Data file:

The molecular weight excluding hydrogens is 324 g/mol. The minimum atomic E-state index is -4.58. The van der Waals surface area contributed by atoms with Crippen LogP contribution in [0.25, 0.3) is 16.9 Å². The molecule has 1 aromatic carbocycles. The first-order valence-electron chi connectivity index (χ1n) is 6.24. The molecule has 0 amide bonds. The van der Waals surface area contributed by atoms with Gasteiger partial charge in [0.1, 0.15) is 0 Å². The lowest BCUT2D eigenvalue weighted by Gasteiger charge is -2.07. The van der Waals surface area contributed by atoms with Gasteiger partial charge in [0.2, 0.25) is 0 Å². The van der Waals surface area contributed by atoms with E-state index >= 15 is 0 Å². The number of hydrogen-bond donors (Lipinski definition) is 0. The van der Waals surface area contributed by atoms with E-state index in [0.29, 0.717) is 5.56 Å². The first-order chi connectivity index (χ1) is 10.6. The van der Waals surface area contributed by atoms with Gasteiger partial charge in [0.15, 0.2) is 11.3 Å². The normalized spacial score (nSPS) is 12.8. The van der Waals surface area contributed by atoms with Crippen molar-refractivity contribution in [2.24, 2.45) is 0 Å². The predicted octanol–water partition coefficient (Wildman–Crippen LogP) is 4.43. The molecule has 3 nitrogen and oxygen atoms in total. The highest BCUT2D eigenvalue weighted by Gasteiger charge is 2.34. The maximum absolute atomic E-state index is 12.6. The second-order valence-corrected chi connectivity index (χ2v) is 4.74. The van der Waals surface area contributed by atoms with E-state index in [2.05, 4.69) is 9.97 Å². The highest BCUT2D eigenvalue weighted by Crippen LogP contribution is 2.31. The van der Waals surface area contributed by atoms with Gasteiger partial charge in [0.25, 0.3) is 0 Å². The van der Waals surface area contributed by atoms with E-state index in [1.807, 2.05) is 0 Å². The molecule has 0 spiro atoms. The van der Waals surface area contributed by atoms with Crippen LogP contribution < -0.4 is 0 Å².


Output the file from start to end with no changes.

The molecular weight excluding hydrogens is 324 g/mol. The minimum atomic E-state index is -4.58. The van der Waals surface area contributed by atoms with Crippen LogP contribution in [0.25, 0.3) is 16.9 Å². The molecule has 1 aromatic carbocycles. The first-order valence-electron chi connectivity index (χ1n) is 6.24. The molecule has 0 amide bonds. The van der Waals surface area contributed by atoms with Gasteiger partial charge in [0.1, 0.15) is 0 Å². The lowest BCUT2D eigenvalue weighted by Gasteiger charge is -2.07. The van der Waals surface area contributed by atoms with Gasteiger partial charge in [0.2, 0.25) is 0 Å². The van der Waals surface area contributed by atoms with E-state index >= 15 is 0 Å². The number of hydrogen-bond donors (Lipinski definition) is 0. The van der Waals surface area contributed by atoms with E-state index in [0.29, 0.717) is 5.56 Å². The first-order chi connectivity index (χ1) is 10.6. The van der Waals surface area contributed by atoms with Gasteiger partial charge in [0.15, 0.2) is 11.3 Å². The normalized spacial score (nSPS) is 12.8. The van der Waals surface area contributed by atoms with Crippen molar-refractivity contribution in [2.24, 2.45) is 0 Å². The predicted octanol–water partition coefficient (Wildman–Crippen LogP) is 4.43. The molecule has 3 nitrogen and oxygen atoms in total. The highest BCUT2D eigenvalue weighted by Gasteiger charge is 2.34. The maximum absolute atomic E-state index is 12.6. The second-order valence-corrected chi connectivity index (χ2v) is 4.74. The van der Waals surface area contributed by atoms with E-state index in [2.05, 4.69) is 9.97 Å². The highest BCUT2D eigenvalue weighted by Crippen LogP contribution is 2.31. The van der Waals surface area contributed by atoms with Gasteiger partial charge in [0.25, 0.3) is 0 Å². The van der Waals surface area contributed by atoms with E-state index in [1.807, 2.05) is 0 Å². The molecule has 0 spiro atoms. The van der Waals surface area contributed by atoms with Crippen LogP contribution < -0.4 is 0 Å².